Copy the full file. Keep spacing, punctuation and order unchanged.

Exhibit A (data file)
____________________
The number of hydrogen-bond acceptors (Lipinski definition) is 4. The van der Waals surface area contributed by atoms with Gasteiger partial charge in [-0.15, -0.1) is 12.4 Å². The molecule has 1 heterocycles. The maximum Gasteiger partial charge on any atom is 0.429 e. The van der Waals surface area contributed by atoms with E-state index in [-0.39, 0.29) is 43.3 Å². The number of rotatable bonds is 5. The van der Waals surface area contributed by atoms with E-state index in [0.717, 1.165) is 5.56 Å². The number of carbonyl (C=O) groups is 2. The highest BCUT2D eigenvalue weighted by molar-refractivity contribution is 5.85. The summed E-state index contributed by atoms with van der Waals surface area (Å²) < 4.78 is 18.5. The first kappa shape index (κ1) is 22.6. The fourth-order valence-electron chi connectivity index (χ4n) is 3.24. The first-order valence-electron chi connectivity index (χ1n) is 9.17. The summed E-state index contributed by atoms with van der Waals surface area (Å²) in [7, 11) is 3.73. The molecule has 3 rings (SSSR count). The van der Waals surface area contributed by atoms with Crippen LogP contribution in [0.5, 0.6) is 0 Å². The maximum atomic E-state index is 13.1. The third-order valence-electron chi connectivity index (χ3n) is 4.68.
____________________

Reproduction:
The number of hydrogen-bond acceptors (Lipinski definition) is 4. The van der Waals surface area contributed by atoms with Gasteiger partial charge in [-0.15, -0.1) is 12.4 Å². The molecule has 1 heterocycles. The maximum Gasteiger partial charge on any atom is 0.429 e. The van der Waals surface area contributed by atoms with E-state index in [-0.39, 0.29) is 43.3 Å². The number of rotatable bonds is 5. The van der Waals surface area contributed by atoms with E-state index in [0.717, 1.165) is 5.56 Å². The number of carbonyl (C=O) groups is 2. The highest BCUT2D eigenvalue weighted by molar-refractivity contribution is 5.85. The summed E-state index contributed by atoms with van der Waals surface area (Å²) < 4.78 is 18.5. The first kappa shape index (κ1) is 22.6. The fourth-order valence-electron chi connectivity index (χ4n) is 3.24. The first-order valence-electron chi connectivity index (χ1n) is 9.17. The summed E-state index contributed by atoms with van der Waals surface area (Å²) in [7, 11) is 3.73. The molecule has 3 rings (SSSR count). The van der Waals surface area contributed by atoms with Crippen LogP contribution in [0.5, 0.6) is 0 Å². The maximum atomic E-state index is 13.1. The third-order valence-electron chi connectivity index (χ3n) is 4.68.